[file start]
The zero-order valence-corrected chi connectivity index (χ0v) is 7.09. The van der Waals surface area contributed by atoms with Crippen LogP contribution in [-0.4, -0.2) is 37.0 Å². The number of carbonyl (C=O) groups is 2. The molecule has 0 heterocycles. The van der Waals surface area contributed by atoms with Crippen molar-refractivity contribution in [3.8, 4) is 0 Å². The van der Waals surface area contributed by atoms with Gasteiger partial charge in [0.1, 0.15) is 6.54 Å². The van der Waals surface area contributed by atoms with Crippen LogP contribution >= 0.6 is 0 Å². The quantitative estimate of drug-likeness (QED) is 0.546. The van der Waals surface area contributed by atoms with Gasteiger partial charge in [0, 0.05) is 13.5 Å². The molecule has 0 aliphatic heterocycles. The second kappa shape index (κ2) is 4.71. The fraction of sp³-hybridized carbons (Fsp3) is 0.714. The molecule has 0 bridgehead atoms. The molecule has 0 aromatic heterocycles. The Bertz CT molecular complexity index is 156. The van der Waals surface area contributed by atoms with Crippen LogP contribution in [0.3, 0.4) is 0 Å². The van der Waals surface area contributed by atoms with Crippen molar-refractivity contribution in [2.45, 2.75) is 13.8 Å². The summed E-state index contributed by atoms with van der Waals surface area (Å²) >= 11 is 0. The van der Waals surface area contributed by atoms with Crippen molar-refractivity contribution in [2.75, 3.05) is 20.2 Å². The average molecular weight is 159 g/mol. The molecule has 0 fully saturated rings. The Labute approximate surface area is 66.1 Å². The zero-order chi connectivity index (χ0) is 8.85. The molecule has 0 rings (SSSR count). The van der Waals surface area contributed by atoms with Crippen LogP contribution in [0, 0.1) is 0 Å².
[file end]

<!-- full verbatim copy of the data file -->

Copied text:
The zero-order valence-corrected chi connectivity index (χ0v) is 7.09. The van der Waals surface area contributed by atoms with Crippen LogP contribution in [-0.4, -0.2) is 37.0 Å². The number of carbonyl (C=O) groups is 2. The molecule has 0 heterocycles. The van der Waals surface area contributed by atoms with Crippen molar-refractivity contribution in [3.8, 4) is 0 Å². The van der Waals surface area contributed by atoms with Gasteiger partial charge in [0.1, 0.15) is 6.54 Å². The van der Waals surface area contributed by atoms with Crippen LogP contribution >= 0.6 is 0 Å². The quantitative estimate of drug-likeness (QED) is 0.546. The van der Waals surface area contributed by atoms with Gasteiger partial charge in [0, 0.05) is 13.5 Å². The molecule has 0 aliphatic heterocycles. The second kappa shape index (κ2) is 4.71. The fraction of sp³-hybridized carbons (Fsp3) is 0.714. The molecule has 0 bridgehead atoms. The molecule has 0 aromatic heterocycles. The Bertz CT molecular complexity index is 156. The van der Waals surface area contributed by atoms with Crippen LogP contribution in [0.3, 0.4) is 0 Å². The van der Waals surface area contributed by atoms with Crippen molar-refractivity contribution in [2.45, 2.75) is 13.8 Å². The summed E-state index contributed by atoms with van der Waals surface area (Å²) >= 11 is 0. The van der Waals surface area contributed by atoms with Crippen molar-refractivity contribution in [2.75, 3.05) is 20.2 Å². The average molecular weight is 159 g/mol. The molecule has 0 fully saturated rings. The Labute approximate surface area is 66.1 Å². The zero-order chi connectivity index (χ0) is 8.85. The molecule has 0 rings (SSSR count). The van der Waals surface area contributed by atoms with Crippen LogP contribution in [0, 0.1) is 0 Å².